A Simple Approach to Flies for Alaskan Salmon in August
salmon are andromedous fish who migrate vast distances in fulfilling a life
cycle that absolutely depends for its successful completion on their returning
to the same stream they departed years and thousands of miles earlier.
This life cycle obviously demands very precise and reliable ocean
navigation under all weather conditions.
One important direction-finding strategy that has been shown to be used
by migrating salmonids is solar location, which is challenging with frequently
overcast skies and several feet of ocean between the sun and the fish’s eye.
These technical issues can be addressed by using the ultraviolet portion
of the spectrum of sunlight, which penetrates clouds and water better than
longer wave lengths of light.
eyes are adapted to detect and to polarize ultraviolet light; their ability to
utilize polarization, which can be used to more precisely determine the
directionality of light, provides further support for the hypothesis that UV
contributes importantly to salmon navigation.
Based upon the theory that salmon returning from a long and remarkably
accurate migration would be particularly attuned and sensitive to UV light, I
began incorporating UV materials into my Pacific salmon flies and noticed an
immediate improvement in their effectiveness for silvers, chums and pinks that
has been very consistent and sustained for the last three years. (I have not had
the opportunity to test this approach sufficiently on kings or sockeyes or to
test these flies enough on any salmon outside
Five years ago, when going
through the fly rack at a store in Anchorage before flying out on a silver
salmon trip, I bought a couple of egg sucking leeches that had a propeller on
the front of the fly.
I bought them
more as novelties than anything else.
On that particular trip the fishing was tough (sunny, hot, low water and
poor run of fish) and more out of frustration than any hope of success I worked
through the box and finally tied on one of the propeller flies.
I had a hook up on the second cast, my first in two days and caught some
fish with those two flies over the next two days until they were both destroyed
by use and fishing went back to being very slow for me.
When I got home, I worked out a way of
tying salmon flies that had a propeller on the front, free to spin against a
brass bead or cone that was firmly attached to rest of the fly so that it would
not migrate forward and obstruct the prop (see
Making Propeller Hooks, below).
I then began developing propeller flies for salmon that also incorporated
UV materials, were not excessively difficult to cast, were relatively cheap and
fast to tie, and worked well under a variety of water conditions (clarity, depth and
For the last two
years, I have not been able to improve on the three basic patterns that have
resulted from this evolution and don’t expect the flies I carry for salmon in
The Rotabunny pattern is my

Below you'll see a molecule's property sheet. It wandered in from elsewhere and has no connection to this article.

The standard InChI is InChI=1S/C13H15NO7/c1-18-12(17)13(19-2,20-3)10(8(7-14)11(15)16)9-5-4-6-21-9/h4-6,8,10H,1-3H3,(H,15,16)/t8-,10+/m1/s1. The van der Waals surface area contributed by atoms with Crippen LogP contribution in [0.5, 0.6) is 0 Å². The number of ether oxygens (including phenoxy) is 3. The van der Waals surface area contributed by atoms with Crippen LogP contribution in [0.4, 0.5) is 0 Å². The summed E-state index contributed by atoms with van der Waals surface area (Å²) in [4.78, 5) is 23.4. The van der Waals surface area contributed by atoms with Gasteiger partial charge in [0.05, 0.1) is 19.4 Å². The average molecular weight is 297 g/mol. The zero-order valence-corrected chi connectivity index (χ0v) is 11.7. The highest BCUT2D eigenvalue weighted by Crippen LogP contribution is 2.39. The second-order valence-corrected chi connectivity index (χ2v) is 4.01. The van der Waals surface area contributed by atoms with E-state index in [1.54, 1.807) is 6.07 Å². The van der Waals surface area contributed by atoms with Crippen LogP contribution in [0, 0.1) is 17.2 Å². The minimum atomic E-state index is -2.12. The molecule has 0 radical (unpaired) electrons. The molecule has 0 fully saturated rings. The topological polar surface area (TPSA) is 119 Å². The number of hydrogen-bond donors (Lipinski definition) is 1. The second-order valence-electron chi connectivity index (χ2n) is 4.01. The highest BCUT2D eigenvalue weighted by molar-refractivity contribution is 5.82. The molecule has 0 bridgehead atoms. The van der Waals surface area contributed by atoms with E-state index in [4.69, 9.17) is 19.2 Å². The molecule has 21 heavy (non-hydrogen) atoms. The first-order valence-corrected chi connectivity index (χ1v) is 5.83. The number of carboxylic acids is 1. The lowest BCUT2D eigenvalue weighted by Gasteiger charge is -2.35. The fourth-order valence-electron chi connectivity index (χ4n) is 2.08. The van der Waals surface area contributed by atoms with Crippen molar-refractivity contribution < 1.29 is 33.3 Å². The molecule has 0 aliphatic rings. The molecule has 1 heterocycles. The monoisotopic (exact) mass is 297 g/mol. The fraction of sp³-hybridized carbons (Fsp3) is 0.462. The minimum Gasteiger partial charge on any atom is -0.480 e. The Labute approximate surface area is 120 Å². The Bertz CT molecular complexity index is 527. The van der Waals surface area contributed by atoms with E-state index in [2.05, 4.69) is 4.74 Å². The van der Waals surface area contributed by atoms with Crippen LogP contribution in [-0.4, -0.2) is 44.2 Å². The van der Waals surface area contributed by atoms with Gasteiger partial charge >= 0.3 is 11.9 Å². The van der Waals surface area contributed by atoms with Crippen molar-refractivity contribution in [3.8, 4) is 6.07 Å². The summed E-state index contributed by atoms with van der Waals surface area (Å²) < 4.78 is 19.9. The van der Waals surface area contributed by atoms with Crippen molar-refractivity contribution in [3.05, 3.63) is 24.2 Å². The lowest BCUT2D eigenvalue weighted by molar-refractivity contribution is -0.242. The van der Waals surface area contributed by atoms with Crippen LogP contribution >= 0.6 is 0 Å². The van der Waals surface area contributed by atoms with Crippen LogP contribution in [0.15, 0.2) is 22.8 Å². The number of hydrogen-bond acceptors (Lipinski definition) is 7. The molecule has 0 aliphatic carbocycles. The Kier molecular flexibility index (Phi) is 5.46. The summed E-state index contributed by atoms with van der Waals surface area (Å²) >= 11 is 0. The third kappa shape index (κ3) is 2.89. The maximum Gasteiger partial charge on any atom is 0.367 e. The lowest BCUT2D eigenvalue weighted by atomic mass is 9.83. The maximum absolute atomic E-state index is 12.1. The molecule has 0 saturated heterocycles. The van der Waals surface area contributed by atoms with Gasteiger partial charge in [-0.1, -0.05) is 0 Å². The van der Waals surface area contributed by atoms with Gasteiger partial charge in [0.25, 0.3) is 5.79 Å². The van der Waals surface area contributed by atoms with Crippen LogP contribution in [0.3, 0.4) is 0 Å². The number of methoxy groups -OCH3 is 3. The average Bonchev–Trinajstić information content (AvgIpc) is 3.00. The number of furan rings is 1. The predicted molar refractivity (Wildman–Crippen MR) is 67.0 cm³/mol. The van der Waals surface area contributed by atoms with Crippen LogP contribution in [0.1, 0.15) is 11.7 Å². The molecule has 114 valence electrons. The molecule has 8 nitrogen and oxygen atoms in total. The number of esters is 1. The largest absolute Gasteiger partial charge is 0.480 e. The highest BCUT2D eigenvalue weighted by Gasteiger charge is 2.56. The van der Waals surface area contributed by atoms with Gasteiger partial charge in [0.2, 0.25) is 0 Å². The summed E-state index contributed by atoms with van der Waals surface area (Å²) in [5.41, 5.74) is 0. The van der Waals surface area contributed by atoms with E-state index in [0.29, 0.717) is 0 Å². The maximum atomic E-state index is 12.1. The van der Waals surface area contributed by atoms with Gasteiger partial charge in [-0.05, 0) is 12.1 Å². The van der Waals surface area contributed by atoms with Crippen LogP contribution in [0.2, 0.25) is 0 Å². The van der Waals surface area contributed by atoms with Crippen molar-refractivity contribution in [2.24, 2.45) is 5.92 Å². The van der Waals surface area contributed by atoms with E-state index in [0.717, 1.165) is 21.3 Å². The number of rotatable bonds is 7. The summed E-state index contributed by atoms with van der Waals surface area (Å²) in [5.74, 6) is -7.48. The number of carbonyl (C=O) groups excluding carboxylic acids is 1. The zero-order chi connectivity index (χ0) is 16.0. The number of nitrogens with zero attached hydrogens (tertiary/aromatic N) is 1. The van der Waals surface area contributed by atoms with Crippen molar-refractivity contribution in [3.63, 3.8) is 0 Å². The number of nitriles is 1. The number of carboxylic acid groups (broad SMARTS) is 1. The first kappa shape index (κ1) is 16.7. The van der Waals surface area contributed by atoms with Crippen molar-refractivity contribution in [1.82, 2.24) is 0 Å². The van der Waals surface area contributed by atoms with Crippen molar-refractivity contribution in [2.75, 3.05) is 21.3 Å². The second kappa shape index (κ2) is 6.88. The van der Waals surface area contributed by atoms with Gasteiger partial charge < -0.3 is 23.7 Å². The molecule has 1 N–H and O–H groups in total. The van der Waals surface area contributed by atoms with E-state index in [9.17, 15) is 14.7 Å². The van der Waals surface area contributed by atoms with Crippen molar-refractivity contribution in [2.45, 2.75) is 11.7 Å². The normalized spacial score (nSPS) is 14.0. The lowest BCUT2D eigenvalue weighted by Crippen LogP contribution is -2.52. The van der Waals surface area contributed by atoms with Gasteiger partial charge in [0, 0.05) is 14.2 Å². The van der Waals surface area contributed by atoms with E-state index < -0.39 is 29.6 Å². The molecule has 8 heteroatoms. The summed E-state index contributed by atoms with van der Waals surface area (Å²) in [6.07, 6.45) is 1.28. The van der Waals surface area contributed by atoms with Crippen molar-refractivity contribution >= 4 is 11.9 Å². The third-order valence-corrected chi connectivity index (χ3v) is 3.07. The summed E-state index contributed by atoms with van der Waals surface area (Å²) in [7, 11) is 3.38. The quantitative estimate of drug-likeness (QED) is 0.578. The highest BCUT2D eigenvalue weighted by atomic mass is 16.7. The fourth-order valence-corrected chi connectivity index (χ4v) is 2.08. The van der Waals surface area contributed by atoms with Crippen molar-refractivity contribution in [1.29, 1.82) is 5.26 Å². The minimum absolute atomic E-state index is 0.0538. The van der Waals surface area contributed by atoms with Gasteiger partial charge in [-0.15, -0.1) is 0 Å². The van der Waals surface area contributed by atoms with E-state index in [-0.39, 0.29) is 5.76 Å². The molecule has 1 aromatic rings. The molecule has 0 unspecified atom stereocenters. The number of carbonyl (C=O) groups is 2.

When wet, it is slightly
more difficult to cast than conventional salmon flies, but casts well enough for
medium distances using an open loop or a Belgian cast. You get better with
practice. This fly has great action in the water, whether drifting or being
retrieved, and is incredibly durable.
The Pink Rotabunny now gets 80 percent of my silver salmon fishing time
and takes the vast majority of my silver and chum salmon. I take several dozen
of these on any August trip to
The Rotapixie pattern is a little easier to cast than the Rotabunny and is flashier and has more UV reflection. The Pink Rotapixie is my son, Padraic’s, favorite silver salmon fly and he does quite well with it. For those who are offended by propellers, find propeller flies unpleasant to cast or don’t consider their use true fly fishing, the propeller and cone can be omitted from these flies to make the Pixie series, which are still my most effective non-propeller patterns (after all, they do still have the UV advantage). I tie and carry four color patterns of both Rotapixies and Pixies; again, pink is the best producer. When I get tired of using heavy tackle and have caught a few fish on the Rotabunnies, I can switch to a six weight and comfortably throw Pixies with reasonable hope of success on lighter tackle.
The RotaESL (“Egg Sucking Leech”) fly is now an old standby that started my propeller fly collection and still takes fish. I carry only one color of this pattern (purple), although you might want to try others. I think the important aspect of this fly is that it has relatively little flash or UV and is dark and subtle. In those rare instances where August salmon are too skittish to strike the gaudier Rotabunnies and Rotapixies, this fly comes into its own. It is also an excellent Alaskan trout fly, so switching to the RotaESL when you want to catch fish but are beginning to lose hope that they will be salmon, makes sense.
These three patterns with their color
variations as well as several Pixies will fit comfortably into one medium fly
box, simplifying my gear substantially while arming me well for August in
Next Page>> Making Propeller Hooks
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